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  • Hope, Fear, and the Politics of Affective Agency
  • Susan McManus (bio)

And then spoke Joy most grievously'Abandon hope and follow me'Responded Grief so joyfully'Abandon hope and follow me'.

Alasdair Roberts, The Flyting of Grief and Joy (Eternal Return).

1. Abandon Hope?

The problematic of political and ethical resistance, of technologies and modes of transformative political agency, is vital to the terrain of radical politics and critical political theory.1 This is, to say the least, a vexed, stymied and troubled endeavor, to which, nevertheless, the cultivation of various modes of affirmative affect - what I will call, as shorthand, the 'hope-project' - has been central.2 Activists and scholars alike gesture to a difficult alchemy at the heart of the hope-project: the endeavor to cultivate or 'courage,' (Badiou, 2008: 73) transformative agency (another world is possible!) from the encounter with the dark horizons of contemporary political experience. As Lisa Duggan recognizes, 'most calls to progressive left organizing stress the importance of finding and sustaining hope,' (Duggan and Muñoz, 2009: 275). While the principle of hope, to echo Ernst Bloch's magnum opus, is something more complicated than Mary Zournazi's description (hope is a 'basic human condition that involves belief and trust in the world,' (2002: 12)), as an exemplary, utopian mode of affirmative affect, hope has nourished oppositional consciousness and political praxis. Against hope's heteroclite keynotes, both low and negative affect are deemed apolitical or reactive: 'dispassion stands in for ... a whole cluster of defensive emotions ... easily misrecognized as apathy but running the whole gamut in registers of political depression ...: hopelessness, helplessness, dread, anxiety, stress, worry, lack of interest, and so on...' (Berlant, 2005: 8; cf. Ngai, 2005). As a more-or-less affirmative, anticipatory orientation toward the future, hope has been conceptualized as that which counters a range of dispositions, including averse anticipatory orientations (such as anxiety and fear) and pathological orientations of despair (hopelessness) that cede or relinquish the horizon of the future.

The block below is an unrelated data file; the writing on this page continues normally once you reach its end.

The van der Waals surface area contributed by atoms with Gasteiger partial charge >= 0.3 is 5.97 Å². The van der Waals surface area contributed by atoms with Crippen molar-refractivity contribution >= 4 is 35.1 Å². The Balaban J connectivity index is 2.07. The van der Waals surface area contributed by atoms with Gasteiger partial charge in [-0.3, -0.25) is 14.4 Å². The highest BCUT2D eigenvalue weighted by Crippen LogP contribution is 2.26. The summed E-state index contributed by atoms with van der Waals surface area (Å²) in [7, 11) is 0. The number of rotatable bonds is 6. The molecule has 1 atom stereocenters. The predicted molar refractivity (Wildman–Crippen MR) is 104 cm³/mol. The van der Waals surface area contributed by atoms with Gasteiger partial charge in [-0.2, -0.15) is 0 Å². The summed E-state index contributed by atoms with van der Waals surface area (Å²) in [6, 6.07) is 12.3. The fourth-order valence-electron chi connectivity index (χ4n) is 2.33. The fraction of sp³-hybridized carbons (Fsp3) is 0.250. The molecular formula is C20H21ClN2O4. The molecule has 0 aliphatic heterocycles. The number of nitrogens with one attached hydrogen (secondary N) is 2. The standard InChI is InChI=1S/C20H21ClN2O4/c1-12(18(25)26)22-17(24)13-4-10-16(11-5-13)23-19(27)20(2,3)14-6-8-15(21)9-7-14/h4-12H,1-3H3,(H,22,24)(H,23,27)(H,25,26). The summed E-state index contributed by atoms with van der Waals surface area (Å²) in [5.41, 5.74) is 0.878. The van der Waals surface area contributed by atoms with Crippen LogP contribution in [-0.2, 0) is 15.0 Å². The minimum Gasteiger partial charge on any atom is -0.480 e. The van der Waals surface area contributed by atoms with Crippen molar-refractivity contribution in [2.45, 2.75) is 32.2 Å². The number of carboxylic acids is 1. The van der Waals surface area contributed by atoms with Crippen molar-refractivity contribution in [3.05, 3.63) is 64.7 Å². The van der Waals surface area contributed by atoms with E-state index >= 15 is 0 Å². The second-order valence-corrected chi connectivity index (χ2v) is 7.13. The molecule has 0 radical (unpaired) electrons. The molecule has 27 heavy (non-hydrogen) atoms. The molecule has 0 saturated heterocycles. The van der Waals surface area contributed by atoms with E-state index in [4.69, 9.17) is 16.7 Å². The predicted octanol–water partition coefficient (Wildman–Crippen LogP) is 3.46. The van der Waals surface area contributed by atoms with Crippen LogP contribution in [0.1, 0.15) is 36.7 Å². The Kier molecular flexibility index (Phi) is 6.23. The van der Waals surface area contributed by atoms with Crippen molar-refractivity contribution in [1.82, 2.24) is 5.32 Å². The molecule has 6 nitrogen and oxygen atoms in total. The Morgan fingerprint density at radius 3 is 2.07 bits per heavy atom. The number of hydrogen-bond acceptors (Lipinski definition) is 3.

Contemporary politics, however, is shaped by the amplification of fearful affects, and the multiplication of sites at which fearful agential orientations and futures are produced. The political landscape is scarred by the cultivation, intensification, mobilization and calibration of fear, in response to risks and threats from the economic and ecological, to the amorphous and relentlessly virological, to the persistent and ever more insidious 'security' measures core to the strange war of terror/counterterror, measures that tend toward the erasure of spaces without or beyond fear. This is not to say the demands of hope are wholly silenced or defeated: witness, for instance, the calls for 'A New Hope' by Compass: Direction for a Democratic Left in the UK, or Barack Obama's appeals to 'audacious' and 'unyielding' hope in the US. Such appeals nevertheless appear as something of an ignes fatui, a potentially chimerical, certainly anomalous keynote.3 As the 'currency' (Brown, 2005: 10) of global politics, fear is virtual, porous, contagious, excessive, outstripping its ostensible causes to shape the 'tone' of the age (Ngai, 2005:76).

While the affective allure of the likes of Obama suggested that the tone of the age was not wholly disinclined to a countervailing politics of hope, affective formations of fear, more readily elicited and exploited, continue to predominate in contemporary politics.4 What, then, does this imply for the political and agential possibilities of hope's disruptive forward glance? Is fear, as Corey Robin (2004) has argued, a fundamentally anti-political passion or affect, and should critical theorists seek to counterpoise a politics of hope against the pervasiveness of fear? Is hope, as Negri has proposed, 'something like a methodological principle, an antidote to the fear that surrounds us,' (Brown et al, 2002: 200, my emphasis)? In this essay, I argue that an oppositional understanding of the politics of fear and hope is misconstrued and unhelpful, especially in the present moment. In a fearful and skeptical age, hope (and the hope-project) cannot be unequivocally privileged. On the other hand, it is not enough to reject fear, for while fearful affects are complicitous in a politics of security, securitization and hegemony, the circulation of fears must be mined and harnessed for critical...

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